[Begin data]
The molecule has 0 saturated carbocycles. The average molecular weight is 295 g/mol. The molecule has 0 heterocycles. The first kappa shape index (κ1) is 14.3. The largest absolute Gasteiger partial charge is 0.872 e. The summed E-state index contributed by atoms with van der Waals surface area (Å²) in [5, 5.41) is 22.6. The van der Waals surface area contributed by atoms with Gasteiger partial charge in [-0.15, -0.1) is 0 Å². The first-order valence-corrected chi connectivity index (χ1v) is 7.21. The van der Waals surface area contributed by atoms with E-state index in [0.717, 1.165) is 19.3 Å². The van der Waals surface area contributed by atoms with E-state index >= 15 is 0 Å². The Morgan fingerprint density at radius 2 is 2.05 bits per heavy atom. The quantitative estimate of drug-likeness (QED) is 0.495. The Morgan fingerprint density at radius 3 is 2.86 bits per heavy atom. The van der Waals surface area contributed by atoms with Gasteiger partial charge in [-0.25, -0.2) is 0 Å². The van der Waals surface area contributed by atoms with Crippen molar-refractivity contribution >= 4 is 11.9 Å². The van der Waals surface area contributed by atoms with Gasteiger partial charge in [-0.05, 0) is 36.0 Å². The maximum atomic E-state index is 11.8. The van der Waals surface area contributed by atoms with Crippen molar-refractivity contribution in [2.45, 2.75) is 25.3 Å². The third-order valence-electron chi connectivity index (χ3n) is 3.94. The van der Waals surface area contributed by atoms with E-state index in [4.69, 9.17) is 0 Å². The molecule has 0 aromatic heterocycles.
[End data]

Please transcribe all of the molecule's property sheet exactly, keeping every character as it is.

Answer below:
The molecule has 0 saturated carbocycles. The average molecular weight is 295 g/mol. The molecule has 0 heterocycles. The first kappa shape index (κ1) is 14.3. The largest absolute Gasteiger partial charge is 0.872 e. The summed E-state index contributed by atoms with van der Waals surface area (Å²) in [5, 5.41) is 22.6. The van der Waals surface area contributed by atoms with Gasteiger partial charge in [-0.15, -0.1) is 0 Å². The first-order valence-corrected chi connectivity index (χ1v) is 7.21. The van der Waals surface area contributed by atoms with E-state index in [0.717, 1.165) is 19.3 Å². The van der Waals surface area contributed by atoms with E-state index >= 15 is 0 Å². The Morgan fingerprint density at radius 2 is 2.05 bits per heavy atom. The quantitative estimate of drug-likeness (QED) is 0.495. The Morgan fingerprint density at radius 3 is 2.86 bits per heavy atom. The van der Waals surface area contributed by atoms with Gasteiger partial charge in [-0.25, -0.2) is 0 Å². The van der Waals surface area contributed by atoms with Crippen molar-refractivity contribution >= 4 is 11.9 Å². The van der Waals surface area contributed by atoms with Gasteiger partial charge in [-0.05, 0) is 36.0 Å². The maximum atomic E-state index is 11.8. The van der Waals surface area contributed by atoms with Crippen molar-refractivity contribution in [2.45, 2.75) is 25.3 Å². The third-order valence-electron chi connectivity index (χ3n) is 3.94. The van der Waals surface area contributed by atoms with E-state index in [4.69, 9.17) is 0 Å². The molecule has 0 aromatic heterocycles.